Understanding How Your Muscles Create and Use Energy

Eric March 16, 2011




Understanding how your body creates and uses energy is critical to understanding how to most effectively workout to see results through both building muscle and also burning fat.

Your body uses a substance called adenosine triphosphate (ATP) for all energy.  ATP is structurally composed of a nitrogen-based compound, adenine; a five-carbon sugar called ribose; and three phosphates.  The energy your body creates by using ATP is the energy necessary to make your muscles contract.  There is a limited amount of ATP in each cell, so for your body to be able to create energy on an ongoing basis, each cell must be able to either create more or get more from another location.  The three main ways this happens is through the phosphagen system and glycolysis, both anaerobic systems, and the oxidative system- an aerobic system.

The Phosphagen System

ATP and CP (creatine phosphate) are both phosphagens, thus their usage is called the phosphagen system.  This system gives your muscle the energy needed for mainly high-intensity, short-duration bouts of exercise or activity.  Your body will use ATP-CP to create ATP for up to about 10 seconds until switching over to using glucose for energy.

Glycolysis

Glycolisis uses the breakdown of carbohydrates (glucose) to rapidly produce ATP.  During glycolisis, one glucose molecule (from glycogen stored in the muscle) will produce 2 ATP through anaerobic glycolysis.  This system can produce double the energy from ATP-CP, and is used for muscle activity lasting approximately 30 to 50 seconds.  Many workouts will focus on the usage of glucose, as a typical set of 8-12 reps falls within this time frame.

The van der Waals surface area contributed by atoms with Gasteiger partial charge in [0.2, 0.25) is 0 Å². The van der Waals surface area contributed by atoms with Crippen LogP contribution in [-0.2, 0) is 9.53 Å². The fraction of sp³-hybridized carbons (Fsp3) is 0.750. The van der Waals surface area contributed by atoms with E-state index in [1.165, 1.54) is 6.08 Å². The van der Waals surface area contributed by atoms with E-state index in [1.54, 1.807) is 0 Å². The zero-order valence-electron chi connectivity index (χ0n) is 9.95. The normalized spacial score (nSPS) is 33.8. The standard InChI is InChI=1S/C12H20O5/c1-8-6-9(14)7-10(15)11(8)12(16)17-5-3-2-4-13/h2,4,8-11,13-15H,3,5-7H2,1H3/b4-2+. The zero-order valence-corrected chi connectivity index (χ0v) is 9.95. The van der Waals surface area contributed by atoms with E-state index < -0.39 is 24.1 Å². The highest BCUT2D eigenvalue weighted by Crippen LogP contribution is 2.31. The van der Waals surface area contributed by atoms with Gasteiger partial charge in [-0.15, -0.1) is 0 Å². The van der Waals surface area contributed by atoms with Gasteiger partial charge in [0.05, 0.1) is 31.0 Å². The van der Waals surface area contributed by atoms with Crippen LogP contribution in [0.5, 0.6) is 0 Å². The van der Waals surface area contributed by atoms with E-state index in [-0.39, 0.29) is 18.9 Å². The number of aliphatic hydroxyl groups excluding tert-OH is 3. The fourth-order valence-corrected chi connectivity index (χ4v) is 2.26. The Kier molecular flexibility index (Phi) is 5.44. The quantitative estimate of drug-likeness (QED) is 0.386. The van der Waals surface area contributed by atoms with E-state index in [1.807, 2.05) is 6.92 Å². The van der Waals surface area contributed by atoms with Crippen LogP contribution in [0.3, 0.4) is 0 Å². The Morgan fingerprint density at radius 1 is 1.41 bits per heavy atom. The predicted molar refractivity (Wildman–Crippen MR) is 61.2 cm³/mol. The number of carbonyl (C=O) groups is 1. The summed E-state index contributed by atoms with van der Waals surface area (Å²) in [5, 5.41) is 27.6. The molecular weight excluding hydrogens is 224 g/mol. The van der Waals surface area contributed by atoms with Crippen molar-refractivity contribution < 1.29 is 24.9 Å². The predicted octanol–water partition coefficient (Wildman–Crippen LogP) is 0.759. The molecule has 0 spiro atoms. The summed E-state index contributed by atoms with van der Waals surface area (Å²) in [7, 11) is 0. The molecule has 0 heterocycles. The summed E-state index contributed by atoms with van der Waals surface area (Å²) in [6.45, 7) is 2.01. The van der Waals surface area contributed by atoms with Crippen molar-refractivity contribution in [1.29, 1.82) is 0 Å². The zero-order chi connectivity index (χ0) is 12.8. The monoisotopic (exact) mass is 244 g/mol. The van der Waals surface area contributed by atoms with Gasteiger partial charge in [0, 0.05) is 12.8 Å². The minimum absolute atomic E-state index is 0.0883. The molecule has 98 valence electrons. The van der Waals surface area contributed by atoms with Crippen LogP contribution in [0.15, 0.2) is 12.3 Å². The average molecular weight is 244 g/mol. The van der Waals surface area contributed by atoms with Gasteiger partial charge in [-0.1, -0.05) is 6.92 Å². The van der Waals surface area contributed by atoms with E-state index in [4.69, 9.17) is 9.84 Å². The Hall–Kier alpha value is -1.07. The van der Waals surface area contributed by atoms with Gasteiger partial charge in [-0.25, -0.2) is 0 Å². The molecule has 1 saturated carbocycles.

The Oxidative System

The oxidative system produces ATP from carbohydrates and fats stored in other areas of the body.  This is the slowest to produce energy because it takes the energy stored in other areas of your body and uses oxygen to convert those to ATP.  During this process, one glucose molecule will produce 36 to 38 ATP!  This means that while burning fat stored, the amount of energy you must use is much higher than the energy needed for other types of energy.  This could help to explain why circuit training is so much more effective at burning fat than simply doing cardio, because you’re using a combination of different things to burn energy.  The oxidative system becomes involved in energy consumption after 30 seconds, and is the primary method to create ATP for movement lasting longer than 2 to 3 minutes.  You can not burn fat unless you are doing energy-burning movements that last longer than 30 seconds, and average between 2 to 3 minutes.

So now that you understand how your body creates and uses energy, you can focus more on the things necessary to making that happen: taking deep breaths while working out, eating healthy foods to get GOOD carbohydrates that are low in sugar that won’t cause your body to crash after using them, and making sure that you have an appropriate amount of fat (not too much, but also not too little) stored so that you can have the energy necessary to work and appropriately fatigue your muscles.

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